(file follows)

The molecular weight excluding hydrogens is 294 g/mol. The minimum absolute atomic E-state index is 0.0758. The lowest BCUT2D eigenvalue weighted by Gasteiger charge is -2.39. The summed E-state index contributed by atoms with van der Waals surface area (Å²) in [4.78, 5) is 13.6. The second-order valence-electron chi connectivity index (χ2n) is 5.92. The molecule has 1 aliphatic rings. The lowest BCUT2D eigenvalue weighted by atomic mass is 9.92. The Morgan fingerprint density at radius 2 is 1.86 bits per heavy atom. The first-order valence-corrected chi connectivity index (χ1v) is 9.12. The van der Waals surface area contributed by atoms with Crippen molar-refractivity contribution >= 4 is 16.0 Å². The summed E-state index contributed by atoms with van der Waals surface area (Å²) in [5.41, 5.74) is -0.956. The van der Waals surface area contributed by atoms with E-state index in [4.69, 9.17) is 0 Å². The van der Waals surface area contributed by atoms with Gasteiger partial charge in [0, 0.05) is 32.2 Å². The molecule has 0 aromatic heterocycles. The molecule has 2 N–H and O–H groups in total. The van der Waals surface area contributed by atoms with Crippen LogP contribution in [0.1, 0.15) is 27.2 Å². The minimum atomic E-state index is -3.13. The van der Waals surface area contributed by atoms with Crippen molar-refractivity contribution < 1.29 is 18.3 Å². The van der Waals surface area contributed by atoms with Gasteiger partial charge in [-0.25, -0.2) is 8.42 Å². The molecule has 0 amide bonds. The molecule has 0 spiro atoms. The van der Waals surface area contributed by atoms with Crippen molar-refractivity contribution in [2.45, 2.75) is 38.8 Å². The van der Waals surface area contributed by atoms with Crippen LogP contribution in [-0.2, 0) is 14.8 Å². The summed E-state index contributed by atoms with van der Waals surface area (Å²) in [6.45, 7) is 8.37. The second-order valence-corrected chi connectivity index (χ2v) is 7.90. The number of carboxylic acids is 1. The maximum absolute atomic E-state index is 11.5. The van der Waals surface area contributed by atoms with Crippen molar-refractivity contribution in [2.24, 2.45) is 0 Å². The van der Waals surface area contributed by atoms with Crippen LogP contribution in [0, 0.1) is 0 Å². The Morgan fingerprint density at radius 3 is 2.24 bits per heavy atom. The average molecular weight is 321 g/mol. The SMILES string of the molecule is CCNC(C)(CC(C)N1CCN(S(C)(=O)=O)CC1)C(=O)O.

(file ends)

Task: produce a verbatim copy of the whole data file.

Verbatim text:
The molecular weight excluding hydrogens is 294 g/mol. The minimum absolute atomic E-state index is 0.0758. The lowest BCUT2D eigenvalue weighted by Gasteiger charge is -2.39. The summed E-state index contributed by atoms with van der Waals surface area (Å²) in [4.78, 5) is 13.6. The second-order valence-electron chi connectivity index (χ2n) is 5.92. The molecule has 1 aliphatic rings. The lowest BCUT2D eigenvalue weighted by atomic mass is 9.92. The Morgan fingerprint density at radius 2 is 1.86 bits per heavy atom. The first-order valence-corrected chi connectivity index (χ1v) is 9.12. The van der Waals surface area contributed by atoms with Crippen molar-refractivity contribution >= 4 is 16.0 Å². The summed E-state index contributed by atoms with van der Waals surface area (Å²) in [5.41, 5.74) is -0.956. The van der Waals surface area contributed by atoms with E-state index in [4.69, 9.17) is 0 Å². The van der Waals surface area contributed by atoms with Gasteiger partial charge in [0, 0.05) is 32.2 Å². The molecule has 0 aromatic heterocycles. The molecule has 2 N–H and O–H groups in total. The van der Waals surface area contributed by atoms with Crippen LogP contribution in [0.1, 0.15) is 27.2 Å². The minimum atomic E-state index is -3.13. The van der Waals surface area contributed by atoms with Crippen molar-refractivity contribution < 1.29 is 18.3 Å². The van der Waals surface area contributed by atoms with Gasteiger partial charge in [-0.25, -0.2) is 8.42 Å². The molecule has 0 amide bonds. The molecule has 0 spiro atoms. The van der Waals surface area contributed by atoms with Crippen molar-refractivity contribution in [2.45, 2.75) is 38.8 Å². The van der Waals surface area contributed by atoms with Crippen LogP contribution in [-0.2, 0) is 14.8 Å². The summed E-state index contributed by atoms with van der Waals surface area (Å²) in [6.45, 7) is 8.37. The second-order valence-corrected chi connectivity index (χ2v) is 7.90. The number of carboxylic acids is 1. The maximum absolute atomic E-state index is 11.5. The van der Waals surface area contributed by atoms with Crippen molar-refractivity contribution in [2.24, 2.45) is 0 Å². The van der Waals surface area contributed by atoms with Crippen LogP contribution in [0, 0.1) is 0 Å². The Morgan fingerprint density at radius 3 is 2.24 bits per heavy atom. The average molecular weight is 321 g/mol. The SMILES string of the molecule is CCNC(C)(CC(C)N1CCN(S(C)(=O)=O)CC1)C(=O)O.